Ahmanson Theatre, MOCA
Performance art and museums are rarely a good fit. By the time a performance artist is deemed worthy of inclusion, they are often recreating something that was more compelling in the ratty little space where it first appeared. Vaginal Davis is no stranger to peculiar venues. She has transformed dank motel rooms into art environments, presented performance workshops all over the world, and ran several legendary Los Angeles clubs that featured performance artists. When she mentioned that she had always wanted to “do something” with the Ahmanson theatre at MOCA, I was very intrigued. What would the least compromising artist, who is currently defining a new genre of environmental performance do with plush seats and an imposing proscenium fourth wall?
Well, the answer was to, of course, ignore them all and make the space her own. The seats were all covered with brown wrapping paper and hay. Platforms mounted over the seats created small stages on a sort of alpine hill. There were performers on the stage as well. The most consistently disturbing to audiences was a topless woman writhing, her head thrown back, as she swallowed a steady stream of honey poured from a ten foot high platform. And where to put the audience? Well, there’s that small space between the seats and the stage that nobody was using. In that space was set a long banquet table and overturned buckets to sit on. The table was set with white books laying open to blank pages. On these open books were stacks of paper. The audience was lead to their buckets by student volunteers attired to evoke something classical out of a 50’s motion picture.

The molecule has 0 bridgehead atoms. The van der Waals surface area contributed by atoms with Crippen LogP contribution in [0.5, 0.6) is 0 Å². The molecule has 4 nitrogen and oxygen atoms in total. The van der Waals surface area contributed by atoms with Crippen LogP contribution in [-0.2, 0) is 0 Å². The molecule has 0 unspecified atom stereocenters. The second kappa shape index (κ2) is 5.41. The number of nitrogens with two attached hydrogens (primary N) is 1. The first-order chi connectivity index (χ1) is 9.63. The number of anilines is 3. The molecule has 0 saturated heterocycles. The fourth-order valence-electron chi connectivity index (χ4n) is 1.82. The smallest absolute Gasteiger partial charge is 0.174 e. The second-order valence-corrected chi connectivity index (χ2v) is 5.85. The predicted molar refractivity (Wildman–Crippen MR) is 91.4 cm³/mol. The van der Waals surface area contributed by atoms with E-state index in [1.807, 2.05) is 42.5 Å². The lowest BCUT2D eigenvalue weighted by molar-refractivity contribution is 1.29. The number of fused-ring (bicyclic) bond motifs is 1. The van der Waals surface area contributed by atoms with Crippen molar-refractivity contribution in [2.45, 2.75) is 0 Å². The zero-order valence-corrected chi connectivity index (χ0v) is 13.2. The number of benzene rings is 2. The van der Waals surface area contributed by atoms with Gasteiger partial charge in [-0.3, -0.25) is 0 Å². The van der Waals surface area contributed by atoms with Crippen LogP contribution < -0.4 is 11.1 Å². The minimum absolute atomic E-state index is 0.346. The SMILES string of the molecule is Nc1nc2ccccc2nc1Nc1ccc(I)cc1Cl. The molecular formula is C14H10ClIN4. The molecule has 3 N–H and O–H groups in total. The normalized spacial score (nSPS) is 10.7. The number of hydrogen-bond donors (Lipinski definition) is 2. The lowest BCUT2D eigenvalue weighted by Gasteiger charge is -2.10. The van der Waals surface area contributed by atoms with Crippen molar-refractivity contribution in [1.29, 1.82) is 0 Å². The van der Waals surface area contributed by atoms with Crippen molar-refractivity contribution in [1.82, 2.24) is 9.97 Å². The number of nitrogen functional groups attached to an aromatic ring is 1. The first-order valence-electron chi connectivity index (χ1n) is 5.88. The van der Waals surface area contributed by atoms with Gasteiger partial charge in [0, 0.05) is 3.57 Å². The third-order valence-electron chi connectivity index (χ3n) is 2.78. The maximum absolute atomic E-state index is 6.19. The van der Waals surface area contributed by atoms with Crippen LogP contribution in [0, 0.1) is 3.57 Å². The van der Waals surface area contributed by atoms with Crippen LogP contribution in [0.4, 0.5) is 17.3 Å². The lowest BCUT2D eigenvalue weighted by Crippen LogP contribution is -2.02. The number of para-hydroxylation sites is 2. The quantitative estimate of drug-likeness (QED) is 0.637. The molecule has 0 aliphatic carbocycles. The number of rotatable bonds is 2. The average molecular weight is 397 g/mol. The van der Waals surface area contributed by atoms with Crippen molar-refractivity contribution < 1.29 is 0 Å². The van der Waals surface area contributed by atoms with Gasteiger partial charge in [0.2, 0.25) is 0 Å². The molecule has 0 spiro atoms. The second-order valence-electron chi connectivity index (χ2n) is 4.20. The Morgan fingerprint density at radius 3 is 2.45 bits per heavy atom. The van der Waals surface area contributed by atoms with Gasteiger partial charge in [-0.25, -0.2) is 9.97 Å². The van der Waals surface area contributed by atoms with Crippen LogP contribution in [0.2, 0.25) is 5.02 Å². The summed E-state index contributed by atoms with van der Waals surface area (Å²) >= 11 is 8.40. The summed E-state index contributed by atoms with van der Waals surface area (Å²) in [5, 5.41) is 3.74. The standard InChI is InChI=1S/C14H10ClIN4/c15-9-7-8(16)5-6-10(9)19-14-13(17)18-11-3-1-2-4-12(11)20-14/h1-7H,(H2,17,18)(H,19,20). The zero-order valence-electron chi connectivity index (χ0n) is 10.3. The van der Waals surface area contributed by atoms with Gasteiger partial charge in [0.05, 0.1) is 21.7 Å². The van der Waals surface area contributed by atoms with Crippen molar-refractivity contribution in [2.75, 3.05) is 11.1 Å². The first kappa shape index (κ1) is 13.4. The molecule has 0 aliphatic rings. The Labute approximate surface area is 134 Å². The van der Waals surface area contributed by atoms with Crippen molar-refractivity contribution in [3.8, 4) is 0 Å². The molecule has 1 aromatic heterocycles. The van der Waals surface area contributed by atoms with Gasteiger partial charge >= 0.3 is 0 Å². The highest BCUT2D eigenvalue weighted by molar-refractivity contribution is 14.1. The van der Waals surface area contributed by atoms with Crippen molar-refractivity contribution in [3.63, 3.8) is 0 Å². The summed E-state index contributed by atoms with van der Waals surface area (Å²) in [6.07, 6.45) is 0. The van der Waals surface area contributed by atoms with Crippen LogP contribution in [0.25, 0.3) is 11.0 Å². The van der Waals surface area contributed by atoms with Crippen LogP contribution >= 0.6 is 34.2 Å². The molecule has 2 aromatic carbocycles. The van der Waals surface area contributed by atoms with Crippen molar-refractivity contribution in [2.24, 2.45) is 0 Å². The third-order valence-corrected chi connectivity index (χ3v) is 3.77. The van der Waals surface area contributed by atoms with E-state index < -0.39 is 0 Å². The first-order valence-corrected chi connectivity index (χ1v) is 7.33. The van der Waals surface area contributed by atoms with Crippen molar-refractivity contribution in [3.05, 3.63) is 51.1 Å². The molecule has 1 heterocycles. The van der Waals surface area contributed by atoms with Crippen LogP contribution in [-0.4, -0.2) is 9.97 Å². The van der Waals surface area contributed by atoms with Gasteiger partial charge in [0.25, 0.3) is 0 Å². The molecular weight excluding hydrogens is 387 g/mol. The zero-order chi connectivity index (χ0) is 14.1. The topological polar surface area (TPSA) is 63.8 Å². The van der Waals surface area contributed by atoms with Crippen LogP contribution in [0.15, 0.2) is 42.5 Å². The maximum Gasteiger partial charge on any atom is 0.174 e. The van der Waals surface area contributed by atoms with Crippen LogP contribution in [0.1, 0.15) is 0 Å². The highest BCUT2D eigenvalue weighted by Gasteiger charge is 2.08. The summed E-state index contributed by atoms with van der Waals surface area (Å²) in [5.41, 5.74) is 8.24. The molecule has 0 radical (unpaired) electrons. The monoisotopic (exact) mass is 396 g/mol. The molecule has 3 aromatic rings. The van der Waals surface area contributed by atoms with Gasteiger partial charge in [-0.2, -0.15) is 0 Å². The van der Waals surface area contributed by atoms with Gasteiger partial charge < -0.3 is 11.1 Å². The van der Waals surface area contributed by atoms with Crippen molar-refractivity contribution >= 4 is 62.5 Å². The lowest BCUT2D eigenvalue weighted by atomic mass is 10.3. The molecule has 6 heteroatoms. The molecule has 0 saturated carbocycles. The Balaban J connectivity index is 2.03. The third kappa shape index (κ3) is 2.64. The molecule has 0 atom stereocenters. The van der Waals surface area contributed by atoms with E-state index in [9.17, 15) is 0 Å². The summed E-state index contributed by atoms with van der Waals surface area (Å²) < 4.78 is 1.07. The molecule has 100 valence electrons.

While screen test videos played on the wall behind the stage, the disembodied voice of Ms. Davis spoke of the modern world. Occasional words appeared over the projections for emphasis. There were four variations of the show, which theoretically ran 45 minutes. There were different performers listed for various shows, so no two audiences saw the exact same thing. What everybody who experienced the show all definitely experienced was the honeyed woman, a “meal” served on the stacks of paper (symbolic, as everything was bite sized and cleared as soon as it was served) and an ominous soundtrack full of menace and dread. More than one person leaving was heard to remark that they felt like they had consumed drugs.
Well into a variety show performance that had been narrated by the disembodied voice of Vaginal Davis, it was time for “the entrance”. Leaving behind her perch in the Control Booth, she graciously descended the theatre steps like Carol Channing’s version of Glinda the good witch of Oz. Taking her place on a throne surrounded by her lovelies, she read to us from a book called Beware of a Holy Retarded Whore. This evocation of Fassbinder was not misplaced. Few living artists are this prolific and consistently disturbing. Perhaps it will be the courage to book this sort of transgression that will set MOCA apart, when the number of downtown art museums increases.
return to Bunker Vision
this review appears in the March/April 2011 issue of Artillery Magazine